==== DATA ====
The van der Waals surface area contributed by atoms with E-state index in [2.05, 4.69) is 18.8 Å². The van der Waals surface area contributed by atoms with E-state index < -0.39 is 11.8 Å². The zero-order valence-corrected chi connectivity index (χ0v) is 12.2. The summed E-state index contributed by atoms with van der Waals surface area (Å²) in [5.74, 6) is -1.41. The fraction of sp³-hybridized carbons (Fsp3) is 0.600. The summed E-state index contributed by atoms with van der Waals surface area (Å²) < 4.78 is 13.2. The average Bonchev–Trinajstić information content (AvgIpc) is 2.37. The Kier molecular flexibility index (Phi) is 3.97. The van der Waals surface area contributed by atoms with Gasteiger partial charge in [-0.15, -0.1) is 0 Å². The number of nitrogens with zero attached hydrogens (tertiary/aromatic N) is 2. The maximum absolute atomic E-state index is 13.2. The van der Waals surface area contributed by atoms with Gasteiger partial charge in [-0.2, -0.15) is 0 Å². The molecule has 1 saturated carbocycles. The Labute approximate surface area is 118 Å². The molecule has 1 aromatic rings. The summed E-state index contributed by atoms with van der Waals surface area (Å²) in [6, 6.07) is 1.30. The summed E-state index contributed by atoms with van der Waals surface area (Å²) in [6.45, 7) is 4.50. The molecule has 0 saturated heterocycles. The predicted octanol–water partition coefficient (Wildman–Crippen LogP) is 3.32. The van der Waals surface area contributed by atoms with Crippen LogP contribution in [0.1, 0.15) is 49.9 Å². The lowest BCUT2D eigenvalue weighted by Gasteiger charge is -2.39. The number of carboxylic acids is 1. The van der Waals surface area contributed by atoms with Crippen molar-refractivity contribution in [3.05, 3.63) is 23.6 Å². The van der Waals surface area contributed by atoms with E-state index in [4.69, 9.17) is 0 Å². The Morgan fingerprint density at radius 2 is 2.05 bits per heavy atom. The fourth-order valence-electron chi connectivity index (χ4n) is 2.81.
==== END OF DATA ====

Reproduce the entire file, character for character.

The van der Waals surface area contributed by atoms with E-state index in [2.05, 4.69) is 18.8 Å². The van der Waals surface area contributed by atoms with E-state index < -0.39 is 11.8 Å². The zero-order valence-corrected chi connectivity index (χ0v) is 12.2. The summed E-state index contributed by atoms with van der Waals surface area (Å²) in [5.74, 6) is -1.41. The fraction of sp³-hybridized carbons (Fsp3) is 0.600. The summed E-state index contributed by atoms with van der Waals surface area (Å²) < 4.78 is 13.2. The average Bonchev–Trinajstić information content (AvgIpc) is 2.37. The Kier molecular flexibility index (Phi) is 3.97. The van der Waals surface area contributed by atoms with Gasteiger partial charge in [-0.15, -0.1) is 0 Å². The number of nitrogens with zero attached hydrogens (tertiary/aromatic N) is 2. The maximum absolute atomic E-state index is 13.2. The van der Waals surface area contributed by atoms with Gasteiger partial charge in [-0.2, -0.15) is 0 Å². The molecule has 1 saturated carbocycles. The Labute approximate surface area is 118 Å². The molecule has 1 aromatic rings. The summed E-state index contributed by atoms with van der Waals surface area (Å²) in [6, 6.07) is 1.30. The summed E-state index contributed by atoms with van der Waals surface area (Å²) in [6.45, 7) is 4.50. The molecule has 0 saturated heterocycles. The predicted octanol–water partition coefficient (Wildman–Crippen LogP) is 3.32. The van der Waals surface area contributed by atoms with Crippen LogP contribution in [0.1, 0.15) is 49.9 Å². The lowest BCUT2D eigenvalue weighted by Gasteiger charge is -2.39. The number of carboxylic acids is 1. The van der Waals surface area contributed by atoms with Crippen molar-refractivity contribution in [3.05, 3.63) is 23.6 Å². The van der Waals surface area contributed by atoms with E-state index in [4.69, 9.17) is 0 Å². The Morgan fingerprint density at radius 2 is 2.05 bits per heavy atom. The fourth-order valence-electron chi connectivity index (χ4n) is 2.81.